In this condition a person has been fasting for an extended period of time (18 hours or longer). As a result, the person is in a catabolic state with low blood glucose levels, which leads the pancreas to secrete glucagon.
The liver will break down glycogen to secrete glucose for other tissues to use until its stores are exhausted. Amino acids and lactate from muscle will be used for gluconeogenesis to synthesize glucose that will also be secreted. Glycolysis will not be occurring to any great extent to spare glucose for use by other tissues. From the breakdown of amino acids, there will be an increase in the synthesis and secretion of urea from the liver to safely rid the body of ammonia from the amino acids. Fatty acids that are received from the adipose will be broken down to acetyl-CoA and used to synthesize ketone bodies that are secreted for tissues, such as the brain, that cannot directly use fatty acids as a fuel.
The muscle will break down glycogen to glucose until glycogen stores are exhausted, and receive glucose from the liver that enters glycolysis, forming pyruvate. Glucose will be used for anaerobic (lactate) and aerobic (pyruvate) respiration. Pyruvate will enter the transition reaction to form acetyl-CoA. The acetyl-CoA will then enter the citric acid cycle, and NADH and FADH2 produced will enter the electron transport chain to generate ATP. Once there isn’t enough glucose for the muscle to use, fatty acids taken up from the adipose and from breakdown of muscle triglyceride stores will be broken down to acetyl-CoA. The acetyl-CoA will then enter the citric acid cycle, and NADH and FADH2 produced will enter the electron transport chain to generate ATP. Amino acids from protein breakdown and lactate (Cori Cycle) will be secreted to be used by the liver for gluconeogenesis.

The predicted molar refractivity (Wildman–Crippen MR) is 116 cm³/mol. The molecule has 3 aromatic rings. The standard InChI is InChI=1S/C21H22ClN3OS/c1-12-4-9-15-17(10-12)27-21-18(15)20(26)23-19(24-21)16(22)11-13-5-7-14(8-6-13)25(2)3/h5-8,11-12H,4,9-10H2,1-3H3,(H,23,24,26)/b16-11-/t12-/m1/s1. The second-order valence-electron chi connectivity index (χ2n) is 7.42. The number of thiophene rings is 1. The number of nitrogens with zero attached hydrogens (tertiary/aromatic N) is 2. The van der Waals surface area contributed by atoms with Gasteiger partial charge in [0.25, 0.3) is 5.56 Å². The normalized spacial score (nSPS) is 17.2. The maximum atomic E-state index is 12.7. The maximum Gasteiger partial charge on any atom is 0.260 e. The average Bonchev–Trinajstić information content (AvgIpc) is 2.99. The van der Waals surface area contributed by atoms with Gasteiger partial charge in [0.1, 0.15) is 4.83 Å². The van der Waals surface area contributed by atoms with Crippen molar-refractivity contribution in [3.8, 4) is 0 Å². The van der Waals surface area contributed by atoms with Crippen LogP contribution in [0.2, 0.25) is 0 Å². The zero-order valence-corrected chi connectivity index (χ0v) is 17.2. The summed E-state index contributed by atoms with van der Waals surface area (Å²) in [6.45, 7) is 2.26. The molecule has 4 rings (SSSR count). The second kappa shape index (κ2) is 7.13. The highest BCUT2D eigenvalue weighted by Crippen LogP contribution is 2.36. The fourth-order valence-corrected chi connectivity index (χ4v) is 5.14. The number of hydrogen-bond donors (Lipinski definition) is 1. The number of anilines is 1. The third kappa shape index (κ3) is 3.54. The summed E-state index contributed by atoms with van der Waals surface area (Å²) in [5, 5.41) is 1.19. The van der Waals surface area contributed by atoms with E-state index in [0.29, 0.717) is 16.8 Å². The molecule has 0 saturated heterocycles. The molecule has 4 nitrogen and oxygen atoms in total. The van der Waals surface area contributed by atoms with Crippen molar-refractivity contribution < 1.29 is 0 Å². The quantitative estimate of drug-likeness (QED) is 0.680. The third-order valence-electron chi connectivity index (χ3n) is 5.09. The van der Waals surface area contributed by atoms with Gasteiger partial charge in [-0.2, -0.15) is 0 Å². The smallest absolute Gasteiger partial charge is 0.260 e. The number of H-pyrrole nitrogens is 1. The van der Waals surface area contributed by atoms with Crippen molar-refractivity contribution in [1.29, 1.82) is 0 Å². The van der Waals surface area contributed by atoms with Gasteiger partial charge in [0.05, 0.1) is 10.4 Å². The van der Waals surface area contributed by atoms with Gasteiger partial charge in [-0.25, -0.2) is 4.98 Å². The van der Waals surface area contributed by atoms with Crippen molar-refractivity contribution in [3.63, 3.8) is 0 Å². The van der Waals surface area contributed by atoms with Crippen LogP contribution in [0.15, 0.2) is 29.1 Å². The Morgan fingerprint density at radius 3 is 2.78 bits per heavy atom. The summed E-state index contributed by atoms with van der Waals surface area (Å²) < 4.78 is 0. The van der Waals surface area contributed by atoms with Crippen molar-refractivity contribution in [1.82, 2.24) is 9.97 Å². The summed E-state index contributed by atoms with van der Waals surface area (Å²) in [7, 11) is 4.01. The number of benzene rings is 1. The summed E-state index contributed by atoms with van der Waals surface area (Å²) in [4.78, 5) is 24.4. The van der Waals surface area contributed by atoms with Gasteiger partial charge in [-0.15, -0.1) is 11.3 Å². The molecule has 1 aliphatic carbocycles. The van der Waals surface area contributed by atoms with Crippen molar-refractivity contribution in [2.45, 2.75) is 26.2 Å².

The adipose tissue will break down triglycerides to fatty acids and release these for use by the muscle and the liver. It will not be taking up anything.